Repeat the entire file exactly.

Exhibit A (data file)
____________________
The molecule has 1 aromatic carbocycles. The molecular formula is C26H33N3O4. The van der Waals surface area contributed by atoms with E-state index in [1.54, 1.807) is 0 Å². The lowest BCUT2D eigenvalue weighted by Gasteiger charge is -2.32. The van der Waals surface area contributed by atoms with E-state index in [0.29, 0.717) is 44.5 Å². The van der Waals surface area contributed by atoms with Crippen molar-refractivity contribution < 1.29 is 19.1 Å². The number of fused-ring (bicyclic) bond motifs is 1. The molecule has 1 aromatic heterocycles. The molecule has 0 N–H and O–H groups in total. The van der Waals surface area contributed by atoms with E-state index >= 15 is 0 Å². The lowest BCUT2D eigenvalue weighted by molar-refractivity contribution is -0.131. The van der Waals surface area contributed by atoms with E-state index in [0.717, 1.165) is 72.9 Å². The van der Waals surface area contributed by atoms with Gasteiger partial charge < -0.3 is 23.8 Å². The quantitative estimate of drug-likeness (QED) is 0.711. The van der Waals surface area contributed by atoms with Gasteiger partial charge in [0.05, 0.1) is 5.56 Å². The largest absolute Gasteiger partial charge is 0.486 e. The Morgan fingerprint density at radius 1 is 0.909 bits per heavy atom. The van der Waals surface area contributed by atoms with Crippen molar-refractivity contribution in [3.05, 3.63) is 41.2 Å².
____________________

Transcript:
The molecule has 1 aromatic carbocycles. The molecular formula is C26H33N3O4. The van der Waals surface area contributed by atoms with E-state index in [1.54, 1.807) is 0 Å². The lowest BCUT2D eigenvalue weighted by Gasteiger charge is -2.32. The van der Waals surface area contributed by atoms with E-state index in [0.29, 0.717) is 44.5 Å². The van der Waals surface area contributed by atoms with Crippen molar-refractivity contribution < 1.29 is 19.1 Å². The number of fused-ring (bicyclic) bond motifs is 1. The molecule has 1 aromatic heterocycles. The molecule has 0 N–H and O–H groups in total. The van der Waals surface area contributed by atoms with E-state index >= 15 is 0 Å². The lowest BCUT2D eigenvalue weighted by molar-refractivity contribution is -0.131. The van der Waals surface area contributed by atoms with E-state index in [0.717, 1.165) is 72.9 Å². The van der Waals surface area contributed by atoms with Gasteiger partial charge < -0.3 is 23.8 Å². The quantitative estimate of drug-likeness (QED) is 0.711. The van der Waals surface area contributed by atoms with Gasteiger partial charge in [0.05, 0.1) is 5.56 Å². The largest absolute Gasteiger partial charge is 0.486 e. The Morgan fingerprint density at radius 1 is 0.909 bits per heavy atom. The van der Waals surface area contributed by atoms with Crippen molar-refractivity contribution in [3.05, 3.63) is 41.2 Å².